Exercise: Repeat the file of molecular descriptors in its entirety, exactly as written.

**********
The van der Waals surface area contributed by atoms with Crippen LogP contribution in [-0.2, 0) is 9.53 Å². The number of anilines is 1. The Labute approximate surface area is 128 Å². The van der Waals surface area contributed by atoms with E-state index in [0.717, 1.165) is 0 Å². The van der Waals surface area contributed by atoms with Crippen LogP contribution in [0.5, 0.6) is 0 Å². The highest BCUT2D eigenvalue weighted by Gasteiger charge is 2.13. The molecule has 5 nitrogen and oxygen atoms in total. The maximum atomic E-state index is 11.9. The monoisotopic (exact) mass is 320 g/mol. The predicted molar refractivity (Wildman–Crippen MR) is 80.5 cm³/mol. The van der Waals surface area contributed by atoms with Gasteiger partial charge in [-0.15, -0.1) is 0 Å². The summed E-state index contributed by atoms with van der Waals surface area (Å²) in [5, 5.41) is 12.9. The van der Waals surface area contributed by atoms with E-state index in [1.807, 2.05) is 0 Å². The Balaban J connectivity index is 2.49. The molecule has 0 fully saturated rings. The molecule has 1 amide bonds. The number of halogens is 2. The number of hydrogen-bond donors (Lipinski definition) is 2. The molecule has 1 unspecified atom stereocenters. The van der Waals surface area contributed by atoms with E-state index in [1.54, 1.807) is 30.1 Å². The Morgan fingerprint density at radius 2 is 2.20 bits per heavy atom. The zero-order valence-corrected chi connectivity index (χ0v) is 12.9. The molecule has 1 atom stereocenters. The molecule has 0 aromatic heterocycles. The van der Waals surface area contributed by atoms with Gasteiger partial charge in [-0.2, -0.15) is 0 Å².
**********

The van der Waals surface area contributed by atoms with Crippen LogP contribution in [-0.2, 0) is 9.53 Å². The number of anilines is 1. The Labute approximate surface area is 128 Å². The van der Waals surface area contributed by atoms with E-state index in [0.717, 1.165) is 0 Å². The van der Waals surface area contributed by atoms with Crippen LogP contribution in [0.5, 0.6) is 0 Å². The highest BCUT2D eigenvalue weighted by Gasteiger charge is 2.13. The molecule has 5 nitrogen and oxygen atoms in total. The maximum atomic E-state index is 11.9. The monoisotopic (exact) mass is 320 g/mol. The predicted molar refractivity (Wildman–Crippen MR) is 80.5 cm³/mol. The van der Waals surface area contributed by atoms with Gasteiger partial charge in [-0.15, -0.1) is 0 Å². The summed E-state index contributed by atoms with van der Waals surface area (Å²) in [5, 5.41) is 12.9. The van der Waals surface area contributed by atoms with E-state index in [1.807, 2.05) is 0 Å². The Balaban J connectivity index is 2.49. The molecule has 0 fully saturated rings. The molecule has 1 amide bonds. The number of halogens is 2. The number of hydrogen-bond donors (Lipinski definition) is 2. The molecule has 1 unspecified atom stereocenters. The van der Waals surface area contributed by atoms with E-state index in [1.54, 1.807) is 30.1 Å². The Morgan fingerprint density at radius 2 is 2.20 bits per heavy atom. The zero-order valence-corrected chi connectivity index (χ0v) is 12.9. The molecule has 1 atom stereocenters. The molecule has 0 aromatic heterocycles. The van der Waals surface area contributed by atoms with Gasteiger partial charge in [-0.2, -0.15) is 0 Å².